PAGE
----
Also, try to cut down the number of times your client needs to communicate with your server. Make sure every request counts and is indeed needed. Bundle your resources and minify them. Try to reduce their size as much as you can. Lazy load offscreen images and any other resource that is not needed for the initial page load.
The second core web vital is called “First Input Delay” or FID for short, and it measures the time it takes for the first input to be processed. Anything below 100ms is considered good, and anything above 300ms can be considered poor performance.
What can delay interactivity?
What can you do about input delays?
Another thing you can do is trying to eliminate render-blocking elements and try to cut down on your slow resource load times, by optimizing both server and the client-side.
Lastly, we have “Cumulative Layout Shift” or CLS for short. It measures layout shifts on your page that cause elements to unexpectedly change positions. A good CLS score is less than 0.1. It can cause real harm to users when they take actions, they don’t intend to.
What can cause visual instability?
Visual instability can be caused by a number of different things. Most commonly, it is caused by one of the following four points:
Images with no dimensions
When you don’t specify the dimensions for an image beforehand, it causes content to jump around when it’s finally loaded.
Dynamically rendered content
This can also happen with dynamically inserted content, such as inserting gists on this page, which takes some time to fetch.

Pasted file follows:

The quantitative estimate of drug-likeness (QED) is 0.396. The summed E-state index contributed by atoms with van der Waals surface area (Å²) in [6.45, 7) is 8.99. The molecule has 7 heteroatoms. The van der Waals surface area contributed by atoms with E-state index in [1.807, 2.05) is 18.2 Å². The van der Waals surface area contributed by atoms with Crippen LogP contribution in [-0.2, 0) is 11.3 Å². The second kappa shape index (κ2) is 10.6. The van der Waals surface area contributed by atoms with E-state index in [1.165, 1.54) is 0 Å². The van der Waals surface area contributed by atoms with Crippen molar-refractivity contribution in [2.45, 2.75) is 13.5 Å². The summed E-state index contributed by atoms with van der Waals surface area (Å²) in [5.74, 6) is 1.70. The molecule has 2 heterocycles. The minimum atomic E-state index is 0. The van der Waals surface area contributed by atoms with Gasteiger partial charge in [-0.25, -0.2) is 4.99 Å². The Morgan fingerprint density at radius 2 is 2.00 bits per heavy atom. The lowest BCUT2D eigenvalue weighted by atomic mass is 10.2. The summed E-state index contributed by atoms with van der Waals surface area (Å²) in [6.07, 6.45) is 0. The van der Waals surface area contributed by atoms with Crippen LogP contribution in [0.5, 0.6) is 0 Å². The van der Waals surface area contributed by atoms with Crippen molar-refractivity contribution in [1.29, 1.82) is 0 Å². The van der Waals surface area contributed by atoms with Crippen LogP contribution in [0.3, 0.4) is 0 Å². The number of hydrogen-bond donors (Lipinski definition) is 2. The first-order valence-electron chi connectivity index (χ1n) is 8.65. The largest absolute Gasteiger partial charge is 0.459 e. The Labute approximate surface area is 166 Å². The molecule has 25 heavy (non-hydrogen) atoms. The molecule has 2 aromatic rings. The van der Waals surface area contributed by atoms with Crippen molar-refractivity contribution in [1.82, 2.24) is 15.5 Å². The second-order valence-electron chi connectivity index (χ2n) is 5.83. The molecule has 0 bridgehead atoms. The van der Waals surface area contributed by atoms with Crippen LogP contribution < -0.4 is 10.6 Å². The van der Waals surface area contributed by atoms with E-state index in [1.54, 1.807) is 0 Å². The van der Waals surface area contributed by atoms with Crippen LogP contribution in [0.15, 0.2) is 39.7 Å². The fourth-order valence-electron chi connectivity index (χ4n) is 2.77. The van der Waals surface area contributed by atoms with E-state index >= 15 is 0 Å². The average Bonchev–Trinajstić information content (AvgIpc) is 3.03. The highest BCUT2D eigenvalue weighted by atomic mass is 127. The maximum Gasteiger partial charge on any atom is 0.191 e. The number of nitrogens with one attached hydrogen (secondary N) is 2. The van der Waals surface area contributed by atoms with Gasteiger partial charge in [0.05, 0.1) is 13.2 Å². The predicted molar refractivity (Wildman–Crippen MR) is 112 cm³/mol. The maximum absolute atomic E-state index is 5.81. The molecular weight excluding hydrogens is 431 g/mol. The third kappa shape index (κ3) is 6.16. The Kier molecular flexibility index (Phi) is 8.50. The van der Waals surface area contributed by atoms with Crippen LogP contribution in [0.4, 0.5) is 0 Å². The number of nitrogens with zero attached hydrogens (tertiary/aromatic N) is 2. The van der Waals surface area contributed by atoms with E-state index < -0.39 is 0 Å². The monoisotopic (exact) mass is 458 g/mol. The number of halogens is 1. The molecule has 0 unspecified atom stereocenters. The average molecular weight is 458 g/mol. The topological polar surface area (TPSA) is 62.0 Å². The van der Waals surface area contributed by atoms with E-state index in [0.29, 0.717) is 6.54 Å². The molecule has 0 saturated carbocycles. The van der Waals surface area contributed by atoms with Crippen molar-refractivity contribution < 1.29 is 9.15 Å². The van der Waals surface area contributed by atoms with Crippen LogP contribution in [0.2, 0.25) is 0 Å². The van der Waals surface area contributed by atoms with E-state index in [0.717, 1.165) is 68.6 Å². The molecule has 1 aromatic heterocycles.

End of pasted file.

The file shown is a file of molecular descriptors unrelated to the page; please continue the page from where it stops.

Web fonts causing FOIT or FOUT
Most websites use custom font families for their brands. Loading them takes some time just as for images, which can cause a flash of invisible text (FOIT), or a flash of unstyled text (FOUT).
Bad state management
We can also count this as “Dynamically rendered content”, but I wanted to mention it separately. Most web applications nowadays are built by React, Angular, or Vue, and are rendered on the client-side. If your state is not managed correctly in your frontend application, it can easily cause layout shifts.
Imagine you display all static data, but you have content that depends on a database. If you render everything out, except the dynamic content, it will also cause layout shifts.
What is the cure to poor CLS?
So what is the cure to all this madness? Let’s go in order to see a solution to each of them.
How to load images
To avoid content shift for images, make sure you always define their width and height. This ensures that space is reserved for them, so they won’t make content jump around.
You can further enhance this solution, by either using a placeholder image to let users know they should expect an image to appear soon, or you can also use a predominant color from the image.
Another common technique is using a low-resolution blurred version of the image, which is then replaced with the final version.
You can also make use of the
srcset attribute on